With recorded music, we don't necessarily have to play the melody that the soloist plays. We can create our own melody based on the key of the chords. This kind of sounds like Dixieland jazz, where the instruments' melodies are overlapped.
Understand that we are not the important or special one in a song. Attempt to blend in, and complement the other parts playing. Play softer if needed. Echo a phrase here and there. We may find the musicians follow the same phrase that we pick out. The band supports us, and we support the band.
Page 8 gives interval training, scale and song practice.
Many guitar and bass players use tab, or tablature, because they have to know only which fret to place their fingers. There's another method that puts us in the soloist's head, likewise where their fingers are. We can play along with their solo from tab, then create our own new solo from the band's original chords.
As with sheet music, tabs are just a copy of the sound ideas for us to relate our instrument. Instead of tabs, use the notes on the guitar neck:
An open string is one that isn't pressed on the fret, only strummed. Start on the lowest open string, E. Then follow the fret alphabet to the right until it reaches the note for the next open string, A. Follow the A string to the right until the note is the D string. The sound gets higher, because the strings get more thin and tight. In fact, if you play the fret that has the same name as the next open string, they'll sound the same, too.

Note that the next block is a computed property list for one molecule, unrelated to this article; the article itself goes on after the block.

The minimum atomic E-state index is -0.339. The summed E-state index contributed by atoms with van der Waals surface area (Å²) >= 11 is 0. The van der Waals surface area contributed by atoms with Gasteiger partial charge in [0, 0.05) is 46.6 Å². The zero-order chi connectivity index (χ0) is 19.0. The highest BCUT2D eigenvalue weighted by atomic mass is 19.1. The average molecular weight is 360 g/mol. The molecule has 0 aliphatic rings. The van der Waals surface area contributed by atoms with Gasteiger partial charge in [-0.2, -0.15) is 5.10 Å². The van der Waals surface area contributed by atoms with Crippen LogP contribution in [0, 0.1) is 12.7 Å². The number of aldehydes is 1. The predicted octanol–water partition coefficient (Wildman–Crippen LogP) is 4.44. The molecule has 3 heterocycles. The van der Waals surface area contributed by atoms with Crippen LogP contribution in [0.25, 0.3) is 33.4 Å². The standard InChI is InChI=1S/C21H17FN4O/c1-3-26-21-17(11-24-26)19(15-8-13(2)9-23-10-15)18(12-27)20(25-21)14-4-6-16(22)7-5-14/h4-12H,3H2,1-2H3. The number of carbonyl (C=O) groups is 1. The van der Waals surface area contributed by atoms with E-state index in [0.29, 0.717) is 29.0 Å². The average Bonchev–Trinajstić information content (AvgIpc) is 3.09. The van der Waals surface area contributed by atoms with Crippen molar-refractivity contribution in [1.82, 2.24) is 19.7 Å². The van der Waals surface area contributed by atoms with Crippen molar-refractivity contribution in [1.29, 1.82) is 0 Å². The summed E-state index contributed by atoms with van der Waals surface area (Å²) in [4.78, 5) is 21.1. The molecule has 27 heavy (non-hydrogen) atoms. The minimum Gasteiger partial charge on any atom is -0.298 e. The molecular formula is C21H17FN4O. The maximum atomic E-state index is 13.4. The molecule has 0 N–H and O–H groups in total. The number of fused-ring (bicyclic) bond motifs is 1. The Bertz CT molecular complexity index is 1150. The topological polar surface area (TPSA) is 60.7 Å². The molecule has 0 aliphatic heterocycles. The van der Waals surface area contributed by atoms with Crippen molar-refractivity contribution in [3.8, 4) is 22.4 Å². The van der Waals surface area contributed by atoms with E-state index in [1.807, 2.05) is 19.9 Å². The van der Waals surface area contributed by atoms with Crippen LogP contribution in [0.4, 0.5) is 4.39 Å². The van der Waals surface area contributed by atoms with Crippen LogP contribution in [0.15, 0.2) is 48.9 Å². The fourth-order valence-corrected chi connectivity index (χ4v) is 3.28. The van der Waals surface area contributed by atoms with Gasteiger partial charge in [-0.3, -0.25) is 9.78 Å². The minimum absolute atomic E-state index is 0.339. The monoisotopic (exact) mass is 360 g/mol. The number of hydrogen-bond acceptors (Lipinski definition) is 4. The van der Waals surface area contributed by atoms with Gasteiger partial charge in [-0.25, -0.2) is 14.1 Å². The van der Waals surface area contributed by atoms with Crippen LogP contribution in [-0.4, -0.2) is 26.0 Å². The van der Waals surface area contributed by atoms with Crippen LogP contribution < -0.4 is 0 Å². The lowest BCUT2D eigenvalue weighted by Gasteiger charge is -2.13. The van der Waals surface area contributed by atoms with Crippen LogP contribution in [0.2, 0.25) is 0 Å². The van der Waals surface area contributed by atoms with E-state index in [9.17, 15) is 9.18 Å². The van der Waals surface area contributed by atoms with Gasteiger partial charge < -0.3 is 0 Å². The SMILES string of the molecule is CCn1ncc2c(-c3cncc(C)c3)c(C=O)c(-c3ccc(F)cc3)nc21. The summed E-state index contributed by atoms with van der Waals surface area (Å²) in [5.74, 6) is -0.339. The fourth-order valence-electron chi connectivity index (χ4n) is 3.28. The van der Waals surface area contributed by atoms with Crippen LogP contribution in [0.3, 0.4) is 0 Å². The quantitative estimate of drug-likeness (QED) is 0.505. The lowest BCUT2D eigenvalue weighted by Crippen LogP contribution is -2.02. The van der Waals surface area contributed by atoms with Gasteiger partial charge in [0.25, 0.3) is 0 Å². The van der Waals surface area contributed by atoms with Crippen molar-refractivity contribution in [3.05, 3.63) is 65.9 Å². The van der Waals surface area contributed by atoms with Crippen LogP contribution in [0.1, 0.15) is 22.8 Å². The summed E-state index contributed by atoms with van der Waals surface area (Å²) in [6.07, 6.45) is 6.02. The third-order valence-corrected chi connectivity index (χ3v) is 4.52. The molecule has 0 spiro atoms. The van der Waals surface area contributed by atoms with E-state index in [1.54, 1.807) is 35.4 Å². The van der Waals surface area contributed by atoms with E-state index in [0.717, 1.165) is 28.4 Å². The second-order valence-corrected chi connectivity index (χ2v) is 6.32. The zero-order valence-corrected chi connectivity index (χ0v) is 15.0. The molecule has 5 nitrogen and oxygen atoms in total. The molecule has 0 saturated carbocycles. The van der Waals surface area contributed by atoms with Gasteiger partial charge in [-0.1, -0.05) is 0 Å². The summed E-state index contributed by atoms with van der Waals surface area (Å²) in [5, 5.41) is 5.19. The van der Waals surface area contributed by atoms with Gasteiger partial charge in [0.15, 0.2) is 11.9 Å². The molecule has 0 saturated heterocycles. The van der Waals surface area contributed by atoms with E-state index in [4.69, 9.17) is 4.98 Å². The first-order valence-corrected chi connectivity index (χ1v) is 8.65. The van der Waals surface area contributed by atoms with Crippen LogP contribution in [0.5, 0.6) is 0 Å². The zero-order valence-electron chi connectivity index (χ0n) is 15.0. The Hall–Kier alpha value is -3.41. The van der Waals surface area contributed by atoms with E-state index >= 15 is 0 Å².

E | f | f# | g | g# | A
Next, keep going through the notes up the neck, adding the sharps, until we reach the 12th fret. Then repeat the open notes pattern at the 12th fret.
Let's replace the sharps with flats on the same frets.
If we should keep these notes in mind when fingering frets, we will memorize the fret board. Then, at the 12th fret, it's the same.
Let your fingers do the walking, and keep in mind the background chords. Use the Practicing Techniques above, to determine the chords.
As our favorite tab tells us the frets to place our fingers, we can translate those into letter notes, then chords. Use tabs to learn licks, or solos, then branch out on our own, within the reference of background chords (since we already know the triads).